Elizabeth Acevedo’s poem “Iron” was published in the April 2018 issue of Poetry magazine. As a poet, Acevedo often confronts gender, race, and culture through her poems. She is a National Slam Champion, and most of her descriptive imagery and immaculate writing style are evident in her poem “Iron.”
- Read the full text of “Iron”
The poem “Iron” was written in response to the videos and pictures of black people violently dying in the US. The poem has a very vivid and menacing tone, but in reality, it is about being able to love while living with extreme grief and fear. Acevedo poses the question, “What is a good metaphor for a woman who loves in a time like this?” — showing how the poem is essentially a question, a thought trying to unravel itself.
“Iron” is an embodiment of living life in times of despair. It captures the essence of grief, love, fear, hope, and pain – all coming together and unloading on a person at one time. The imagery Acevedo uses creates tension, and the weight of living is portrayed; for example, words like “bullet” and “coroner”; the phrase, “her eye a hook/ fishing for government-issued lead,” etc. These images create a callous tone, similar to the one the poet experienced when she saw the videos and photos of Black people dying violently. This feeling of unease is easily transferred from the speaker to the readers. The poet has done a commendable job in exploring “Diasporic Identity” while using “I am not” to limit her answers.
Structure & Form
“Iron” is written in free-verse form, where no regular rhyme scheme or meter is followed. This type of form is usually used for descriptive and narrative poems. The poem has six verses at the beginning, which are made of two lines. Then Acevedo uses a single-line coda, and lastly, a five-line verse. Overall, the poem has an iambic meter, where a stressed syllable is preceded by an unstressed syllable that does not follow a specific metrical pattern.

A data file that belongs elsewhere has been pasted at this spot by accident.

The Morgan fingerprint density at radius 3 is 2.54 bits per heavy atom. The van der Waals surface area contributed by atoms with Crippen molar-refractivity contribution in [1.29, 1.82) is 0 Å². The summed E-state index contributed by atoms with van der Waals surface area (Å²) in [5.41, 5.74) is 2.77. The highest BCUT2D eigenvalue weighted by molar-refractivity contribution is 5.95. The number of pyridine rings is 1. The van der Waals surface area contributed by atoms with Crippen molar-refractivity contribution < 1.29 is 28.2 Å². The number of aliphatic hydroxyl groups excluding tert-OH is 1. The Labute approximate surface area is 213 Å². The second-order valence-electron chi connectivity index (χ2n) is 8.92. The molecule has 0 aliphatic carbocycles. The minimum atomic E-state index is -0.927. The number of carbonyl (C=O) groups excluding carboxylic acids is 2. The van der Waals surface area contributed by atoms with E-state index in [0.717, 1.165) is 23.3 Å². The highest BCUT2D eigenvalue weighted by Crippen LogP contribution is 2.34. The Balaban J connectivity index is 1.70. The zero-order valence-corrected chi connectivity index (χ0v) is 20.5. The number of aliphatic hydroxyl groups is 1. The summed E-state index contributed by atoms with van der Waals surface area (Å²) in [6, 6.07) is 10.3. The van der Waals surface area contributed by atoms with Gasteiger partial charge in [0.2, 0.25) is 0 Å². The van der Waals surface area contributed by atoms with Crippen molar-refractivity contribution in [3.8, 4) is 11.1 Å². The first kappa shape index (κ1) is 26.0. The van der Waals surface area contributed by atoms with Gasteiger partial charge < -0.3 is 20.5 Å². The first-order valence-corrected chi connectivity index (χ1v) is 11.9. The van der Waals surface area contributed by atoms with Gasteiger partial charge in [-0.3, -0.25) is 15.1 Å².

The poetic devices used in “Iron” by Elizabeth Acevedo are:
- Enjambement: Where one line continues in the next one, for example, “I am not the coroner who will graze her hand/ over naked knees.”, “Who will swish her fingers/ in the mouth.”, “Who will flip the body over, her eye a hook/ fishing for government-issued lead.” etc.
- Personification: A literary device where non-living things are given the characteristics of a human being. For example, “I am not the sidewalk, which is unsurprised.”
- Allusion: An indirect reference to some historical incident is called allusion. For example, “Who will flip the body over, her eye a hook/ fishing for government-issued lead.” Here, “government-issued lead” is used to refer to the first line where the poet says, “I am not the bullet,” as bullets are usually made from lead alloy, and the government usually allows people to issue guns with a permit. This also sheds light on how this poem is about the death of many African-Americans by violent means.
- Irony: The definition of irony as a literary device is a situation in which there is a contrast between expectation and reality. Here, the poet uses verbal irony; for example, “I am neither nor romanced by the streetlamp nor candlelight;/ my hands are not an iron, but look, they’re hot.”
- Rhetorical Question: A question that does not require a direct response. For example, the poet asks, “What is a good metaphor for a woman who loves in a time like this?”
- Juxtaposition: Two things being placed together to make contrasting imagery. For example, “I am no scalpel or high thread count sheet. Not a gavel, or hand-painted teacup.”
- Apostrophe: It is implied when the poet talks to a person or object that is absent from the poem. For example, “What is a good metaphor for a woman who loves in a time like this?”, “my hands are not an iron, but look, they’re hot, look/ how I place them in love on his skin,” etc.